These maps show the corporate networks of the top six banks in the USA. Each dot represents a company, and each line shows where a company controls another company. A "corporate network", therefore, is a network of control, with a single corporation at the top of the tree, ultimately controlling all the companies beneath it.
We have grouped together companies that are in the same country, in the shape of that country. This gives you an idea of the size of the corporate network, and how it is structured. By comparing different corporate networks, you can see where and how different companies operate.
If you want to understand how complex multinational companies are, consider this.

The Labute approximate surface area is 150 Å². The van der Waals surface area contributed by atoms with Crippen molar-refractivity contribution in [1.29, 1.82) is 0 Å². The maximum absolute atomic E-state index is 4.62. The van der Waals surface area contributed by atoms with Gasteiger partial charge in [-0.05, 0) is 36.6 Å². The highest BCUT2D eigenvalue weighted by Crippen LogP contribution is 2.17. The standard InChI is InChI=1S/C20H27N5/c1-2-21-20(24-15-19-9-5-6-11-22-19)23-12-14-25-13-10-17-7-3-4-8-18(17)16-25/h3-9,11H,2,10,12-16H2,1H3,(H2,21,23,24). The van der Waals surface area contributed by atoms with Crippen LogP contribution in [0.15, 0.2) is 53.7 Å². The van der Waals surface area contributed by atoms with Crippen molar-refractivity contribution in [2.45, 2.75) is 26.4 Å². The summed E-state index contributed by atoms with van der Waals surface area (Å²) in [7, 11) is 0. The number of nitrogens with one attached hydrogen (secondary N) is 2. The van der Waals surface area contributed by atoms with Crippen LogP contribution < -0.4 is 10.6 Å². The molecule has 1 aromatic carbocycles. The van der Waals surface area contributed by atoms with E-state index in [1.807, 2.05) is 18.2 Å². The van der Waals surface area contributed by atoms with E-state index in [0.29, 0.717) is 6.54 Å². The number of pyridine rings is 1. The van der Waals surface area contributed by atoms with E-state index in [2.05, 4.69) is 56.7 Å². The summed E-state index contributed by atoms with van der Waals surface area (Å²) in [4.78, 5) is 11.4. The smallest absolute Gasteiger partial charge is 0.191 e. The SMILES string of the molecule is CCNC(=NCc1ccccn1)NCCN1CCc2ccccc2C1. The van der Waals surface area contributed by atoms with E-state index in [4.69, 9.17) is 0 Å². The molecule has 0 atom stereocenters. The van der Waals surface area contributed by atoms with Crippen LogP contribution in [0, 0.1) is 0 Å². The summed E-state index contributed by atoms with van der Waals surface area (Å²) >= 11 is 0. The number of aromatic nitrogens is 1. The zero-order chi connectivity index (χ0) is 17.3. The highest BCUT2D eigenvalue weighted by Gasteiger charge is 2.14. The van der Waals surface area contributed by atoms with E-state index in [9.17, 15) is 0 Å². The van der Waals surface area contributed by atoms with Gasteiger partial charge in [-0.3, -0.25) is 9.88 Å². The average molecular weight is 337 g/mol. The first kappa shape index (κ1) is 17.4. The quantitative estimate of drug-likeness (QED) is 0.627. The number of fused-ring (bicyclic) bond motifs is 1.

In Hong Kong, there's a company called Goldman Sachs Structured Products (Asia) Limited. It's controlled by another company called Goldman Sachs (Asia) Finance, registered in Mauritius.
That's controlled by a company in Hong Kong, which is controlled by a company in New York, which is controlled by a company in Delaware, and that company is controlled by another company in Delaware called GS Holdings (Delaware) L.L.C. II.
...Which itself is a subsidiary of the only Goldman you're likely to have heard of, The Goldman Sachs Group in New York City.
That's only one of hundreds of such chains. All told, Goldman Sachs consists of more than 4000 separate corporate entities all over the world, some of which are around ten layers of control below the New York HQ.
Of those companies approximately a third are registered in nations that might be described as tax havens.Indeed, in the world of Goldman Sachs, the Cayman Islands are bigger than South America, and Mauritius is bigger than Africa.